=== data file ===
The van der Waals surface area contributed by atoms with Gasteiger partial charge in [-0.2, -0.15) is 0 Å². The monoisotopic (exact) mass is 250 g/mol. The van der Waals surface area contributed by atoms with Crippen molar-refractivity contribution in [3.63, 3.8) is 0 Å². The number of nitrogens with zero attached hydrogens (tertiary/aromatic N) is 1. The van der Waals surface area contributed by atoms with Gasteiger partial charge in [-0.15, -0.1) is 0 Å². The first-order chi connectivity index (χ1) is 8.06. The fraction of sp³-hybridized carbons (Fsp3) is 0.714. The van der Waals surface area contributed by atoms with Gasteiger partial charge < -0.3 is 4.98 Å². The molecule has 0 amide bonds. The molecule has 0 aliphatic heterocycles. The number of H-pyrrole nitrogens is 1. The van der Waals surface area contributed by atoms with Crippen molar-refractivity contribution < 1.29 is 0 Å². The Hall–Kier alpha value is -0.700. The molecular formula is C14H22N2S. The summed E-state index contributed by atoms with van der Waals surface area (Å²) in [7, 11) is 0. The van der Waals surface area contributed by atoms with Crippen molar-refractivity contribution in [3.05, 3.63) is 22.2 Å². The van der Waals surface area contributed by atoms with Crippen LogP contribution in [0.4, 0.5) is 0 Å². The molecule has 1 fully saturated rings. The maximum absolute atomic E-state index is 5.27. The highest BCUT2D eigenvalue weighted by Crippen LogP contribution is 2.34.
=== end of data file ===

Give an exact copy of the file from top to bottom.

The van der Waals surface area contributed by atoms with Gasteiger partial charge in [-0.2, -0.15) is 0 Å². The monoisotopic (exact) mass is 250 g/mol. The van der Waals surface area contributed by atoms with Crippen molar-refractivity contribution in [3.63, 3.8) is 0 Å². The number of nitrogens with zero attached hydrogens (tertiary/aromatic N) is 1. The van der Waals surface area contributed by atoms with Gasteiger partial charge in [-0.15, -0.1) is 0 Å². The first-order chi connectivity index (χ1) is 8.06. The fraction of sp³-hybridized carbons (Fsp3) is 0.714. The van der Waals surface area contributed by atoms with Gasteiger partial charge < -0.3 is 4.98 Å². The molecule has 0 amide bonds. The molecule has 0 aliphatic heterocycles. The number of H-pyrrole nitrogens is 1. The van der Waals surface area contributed by atoms with Crippen molar-refractivity contribution < 1.29 is 0 Å². The Hall–Kier alpha value is -0.700. The molecular formula is C14H22N2S. The summed E-state index contributed by atoms with van der Waals surface area (Å²) in [7, 11) is 0. The van der Waals surface area contributed by atoms with Crippen molar-refractivity contribution in [3.05, 3.63) is 22.2 Å². The van der Waals surface area contributed by atoms with Crippen LogP contribution in [0.4, 0.5) is 0 Å². The molecule has 1 fully saturated rings. The maximum absolute atomic E-state index is 5.27. The highest BCUT2D eigenvalue weighted by Crippen LogP contribution is 2.34.